Cook Perfect Corn on the Cob

Discover the top methods for serving up an ear of this summer favorite.

Corn on the Cob

Corn on the Cob

Corn on the cob is in season from May to September.

Photo by: Mick Telkamp

Mick Telkamp

Corn on the cob is in season from May to September.

There is plenty of corn on the cob ready to be cooked at my house. It’s not a crop I grow, but the return of fresh corn to my local farmers market is always cause for celebration. From mid-June through August, pickups are piled high with ears of corn harvested that very morning and sold straight from the truck bed. We buy more than seems reasonable and yet it's never enough when corn on the cob is on the menu.

Is there a “best” way to cook corn on the cob? Here are our favorites.

Boiled. Corn on the cob has been cooked in a pot of boiling water since the pot of water was a cool new invention. And with good reason: It takes almost no effort to perfectly cook an ear of corn this way without trying to be clever about it, and works whether you’re cooking one ear or a hundred. To boil corn on the cob, shuck the corn and remove that pesky silk. Bring a large pot of water to a boil. Add corn, return to boil and turn off the heat. Corn is ready to eat within 5 minutes and the rest can be left in the pot until you’re ready for seconds.

Microwave. Perfectly cooked, tender, moist and flavorful, cooking corn is the reason microwaves were invented. Leave the corn in the husk and pop it in the microwave for 4 minutes (or 8 minutes for two ears, and so on). Now the cool part—when you take it out of the microwave, use a sharp knife to cut the stem-end of the corn off about half an inch up. The corn on the cob will slide easily out of the husk, leaving the silk inside. Fast, foolproof and delicious every time.

Grilled. It’s not the fastest way, not the easiest way and not always all that convenient. So why do it? Because grilling corn on the cob gives a depth of flavor the other methods lack, picking up smokey tones only found in outdoor cooking. It’s good corn, but it’s also pretty darn cool to throw corn in the husk on the grill.

There’s a little cheat to keep it moist and easy to eat: Peel back the husk, pull off and discard the silk and soak ears for 10 minutes in salted water. Fold the husk back over the corn and grill for about 15 minutes, turning once. The husk will char and some will burn away, which doesn’t harm the kernels inside and will make the grill master feel rugged and outdoorsy.

Each method has its advantages. For large batches, boiling is hard to top. For quick, no-muss no-fuss corn on the cob, the microwave is miraculous. And grilling has a cool factor and perhaps a little edge when it comes to flavor. If I’m grilling dinner, odds are there’s corn off to the side there. Can we say there really is a “best” way to cook corn on the cob?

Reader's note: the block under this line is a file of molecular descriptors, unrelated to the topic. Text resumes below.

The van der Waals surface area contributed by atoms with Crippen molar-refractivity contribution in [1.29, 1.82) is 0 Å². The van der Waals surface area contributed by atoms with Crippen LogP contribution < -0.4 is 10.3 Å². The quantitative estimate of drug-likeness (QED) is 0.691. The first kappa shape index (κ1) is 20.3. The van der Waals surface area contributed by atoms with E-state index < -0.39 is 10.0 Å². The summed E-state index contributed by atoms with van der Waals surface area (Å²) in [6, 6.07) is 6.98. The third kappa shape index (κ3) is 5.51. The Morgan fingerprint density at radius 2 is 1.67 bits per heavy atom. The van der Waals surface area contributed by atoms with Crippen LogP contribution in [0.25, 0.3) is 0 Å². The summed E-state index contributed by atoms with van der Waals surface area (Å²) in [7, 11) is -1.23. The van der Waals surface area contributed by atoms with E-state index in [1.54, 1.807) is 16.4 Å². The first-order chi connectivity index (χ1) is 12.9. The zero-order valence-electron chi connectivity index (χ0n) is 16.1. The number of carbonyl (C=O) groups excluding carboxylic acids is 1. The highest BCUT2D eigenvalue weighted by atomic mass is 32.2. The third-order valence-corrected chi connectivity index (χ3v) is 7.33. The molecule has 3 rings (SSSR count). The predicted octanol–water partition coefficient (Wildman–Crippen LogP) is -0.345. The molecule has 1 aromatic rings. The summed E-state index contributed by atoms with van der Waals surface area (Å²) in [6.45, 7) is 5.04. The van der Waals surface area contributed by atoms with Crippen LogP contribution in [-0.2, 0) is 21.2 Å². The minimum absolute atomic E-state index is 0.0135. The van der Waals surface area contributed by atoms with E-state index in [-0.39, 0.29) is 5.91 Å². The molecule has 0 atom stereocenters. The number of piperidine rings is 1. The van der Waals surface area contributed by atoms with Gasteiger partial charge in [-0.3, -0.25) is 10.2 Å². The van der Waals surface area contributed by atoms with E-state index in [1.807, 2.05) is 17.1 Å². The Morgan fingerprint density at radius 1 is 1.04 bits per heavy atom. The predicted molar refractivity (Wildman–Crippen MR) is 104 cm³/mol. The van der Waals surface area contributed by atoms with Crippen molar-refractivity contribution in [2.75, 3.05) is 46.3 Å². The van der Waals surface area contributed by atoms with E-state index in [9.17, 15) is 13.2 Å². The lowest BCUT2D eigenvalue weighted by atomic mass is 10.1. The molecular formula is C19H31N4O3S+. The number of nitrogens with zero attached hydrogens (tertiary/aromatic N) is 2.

OK, it’s the microwave. Bring on the comments.

Next Up

How to Freeze Corn on the Cob

Whether you're freezing your garden crop or just want to preserve the bounty from the farmers' market, this easy step-by-step guide will give you the tips you need to freeze corn on the cob.

How to Freeze Tomatoes From Your Garden

Extend your garden harvest by putting your tomatoes in the deep freeze.

Freezing Cabbage

Scratch store-bought cabbage off your grocery list—and fill your freezer with homegrown cabbage instead.

How to Freeze Okra

Okra is a Southern favorite, thanks to its heat-loving disposition. Stock up on okra in season and freeze it for later use.

Freezing Cherry Tomatoes

Keep fresh cherry tomato flavor on your meal-time menu well beyond the garden season by preserving excess fruits in the freezer.

How to Grow Corn

Set your summer table with fresh sweet corn this year. Here's how to grow it in your own garden.

How to Can Spaghetti Sauce

Learn how to can homemade spaghetti sauce that will allow you to savor ripe summer tomatoes all year long.

Planting and Growing Spinach

Spinach is a fast-growing, cool-season vegetable that can be harvested in as little as a month after you plant it. Here's what you need to know to grow a bountiful crop.

Canning Peppers DIY

It's easy to pack a pint of pickled peppers.

How to Can Tomatoes

Canning tomatoes is an easy way to preserve the season's harvest so you'll have fresh tomatoes all year long. Learn how to can tomatoes with these simple steps for the water bath canning method.

Go Shopping

Get product recommendations from HGTV editors, plus can’t-miss sales and deals.

Follow Us Everywhere

Join the party! Don't miss HGTV in your favorite social media feeds.